9. Getting rid of the one-book-per-artist rule is a sound idea to me. I can understand completing a few waves of books before doing another Bowie or Beatles title just to ensure a diverse mix, but in the meantime a lot of really potentially great 33 1/3 titles aren’t seeing the light of day because the (quite wonderful) “Doolittle” book trumped someone else’s super-bitchin’ “Surfer Rosa” book pitch. Plus, from a weaselly marketing perspective, you can eventually “bundle” together multiple titles covering the same artist…people love that gifty crap.

  10. Viva term papers! Suggestions: better writing, more analytical and interpretive criticism of the art.Personally, that’s where I lean as a reader and listener, though the more journalistic volumes documenting the recording process are a treat, when they are vivid and well-researched. LOW, for example, encompassing both approaches, is a model of form. I’m less interested in writers’ personal experiences with the music, more interested in academia. The diversity of approaches is what makes the books fun as a series, though admittedly it causes more chance for missed opportunities.

  11. just thought i’d put in a good word for the musicological approach and the OK Computer book, which i enjoyed. i actually thought this book could’ve taken its analysis further. sure, it’s interesting to know which songs have the greatest density of language, but what in the end does this say about the record and the way it was constructed?

  12. I’m tiring of the books that are journalistic – that tell the story of the album in terms of who did what when. I like the books that present a unique slant on the album, whether it’s personal or analytical. I like the books that make me think of the albums in a new way.And genre doesn’t matter. I’ve loved books on albums that I dislike. It would be great to see more books on the less-covered genres like hip-hop, country, jazz. But only if those books are good!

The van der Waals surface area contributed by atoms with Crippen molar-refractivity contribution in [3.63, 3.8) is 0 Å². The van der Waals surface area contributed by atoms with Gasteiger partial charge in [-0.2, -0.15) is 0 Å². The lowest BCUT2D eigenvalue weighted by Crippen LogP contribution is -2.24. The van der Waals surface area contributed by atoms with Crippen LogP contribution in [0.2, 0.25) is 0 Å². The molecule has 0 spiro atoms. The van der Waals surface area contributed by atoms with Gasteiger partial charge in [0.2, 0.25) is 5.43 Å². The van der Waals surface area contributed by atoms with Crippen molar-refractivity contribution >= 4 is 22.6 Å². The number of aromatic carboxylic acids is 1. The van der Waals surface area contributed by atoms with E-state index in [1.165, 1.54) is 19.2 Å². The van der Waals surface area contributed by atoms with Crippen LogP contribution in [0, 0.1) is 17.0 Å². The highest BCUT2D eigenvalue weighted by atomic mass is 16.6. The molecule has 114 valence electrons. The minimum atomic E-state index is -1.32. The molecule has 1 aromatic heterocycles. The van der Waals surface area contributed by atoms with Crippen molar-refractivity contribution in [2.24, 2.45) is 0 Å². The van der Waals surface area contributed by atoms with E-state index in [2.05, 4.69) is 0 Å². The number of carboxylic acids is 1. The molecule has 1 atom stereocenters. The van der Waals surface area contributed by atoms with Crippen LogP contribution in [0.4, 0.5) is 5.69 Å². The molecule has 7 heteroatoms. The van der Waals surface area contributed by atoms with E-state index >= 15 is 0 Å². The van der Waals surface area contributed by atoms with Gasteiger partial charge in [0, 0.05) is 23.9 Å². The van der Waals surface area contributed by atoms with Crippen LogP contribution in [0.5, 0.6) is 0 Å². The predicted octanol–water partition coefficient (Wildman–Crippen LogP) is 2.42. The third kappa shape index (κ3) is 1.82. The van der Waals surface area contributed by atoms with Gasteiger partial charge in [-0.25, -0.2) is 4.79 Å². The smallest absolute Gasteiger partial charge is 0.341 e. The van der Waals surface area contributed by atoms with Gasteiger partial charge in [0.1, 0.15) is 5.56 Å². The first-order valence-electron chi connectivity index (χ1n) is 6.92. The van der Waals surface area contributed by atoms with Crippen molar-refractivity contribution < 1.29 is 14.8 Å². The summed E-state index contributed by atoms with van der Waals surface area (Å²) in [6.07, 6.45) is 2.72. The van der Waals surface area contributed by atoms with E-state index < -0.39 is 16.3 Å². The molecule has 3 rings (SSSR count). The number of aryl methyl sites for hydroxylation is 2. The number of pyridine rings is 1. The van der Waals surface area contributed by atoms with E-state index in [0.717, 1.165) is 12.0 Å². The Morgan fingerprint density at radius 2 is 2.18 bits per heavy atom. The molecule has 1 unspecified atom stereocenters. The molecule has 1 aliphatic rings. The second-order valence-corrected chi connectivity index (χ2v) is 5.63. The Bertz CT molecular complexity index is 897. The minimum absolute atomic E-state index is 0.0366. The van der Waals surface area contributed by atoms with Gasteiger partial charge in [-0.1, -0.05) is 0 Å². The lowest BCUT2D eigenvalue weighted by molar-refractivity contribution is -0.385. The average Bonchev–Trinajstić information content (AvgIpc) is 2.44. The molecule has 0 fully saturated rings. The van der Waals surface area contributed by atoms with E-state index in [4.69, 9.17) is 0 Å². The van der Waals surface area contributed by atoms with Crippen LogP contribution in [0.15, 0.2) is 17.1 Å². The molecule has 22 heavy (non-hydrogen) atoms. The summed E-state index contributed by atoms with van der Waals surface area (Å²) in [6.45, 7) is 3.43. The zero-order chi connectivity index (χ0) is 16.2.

13. No, in general there’s an element of luck involved in all of this – if we get two or three submissions for the same album, we try to pick the best one.

  14. What happens if you submit a proposal for an album that has been also submitted by someone else for this round? Will one perhaps be contacted to submit something for a different album instead?Thanks

  15. In response to the poster who expressed distaste for the books that don’t focus on the records’ creations–I’ve always seen 33 1/3 books as an alternative to the conventional rock books. Sure, some of them are conventional (I’m reading the book on “Harvest” now, as a matter of fact), but honestly, most of these albums have already been chronicled in conventional ways and I like to see different approaches as well. So I guess that puts me on the, ‘the series is already great due to its diversity’ train.

  16. When I pick up a 33 1/3 book, I want to know about how the album was created and why it’s so special. I expect that the book is about the artist and not the author. Unfortunately, some of the books focus too much on the latter. LeRoy’s book on “Paul’s Boutique” is great because it is straightup journalism and tells the great story behind the record’s creation. I was disappointed in Weisbard’s take on G’N R’s “Use Your Illusion” because it was more about the author throwing eggs at Axl Rose and the record’s “blockbuster” legacy than the record’s creation.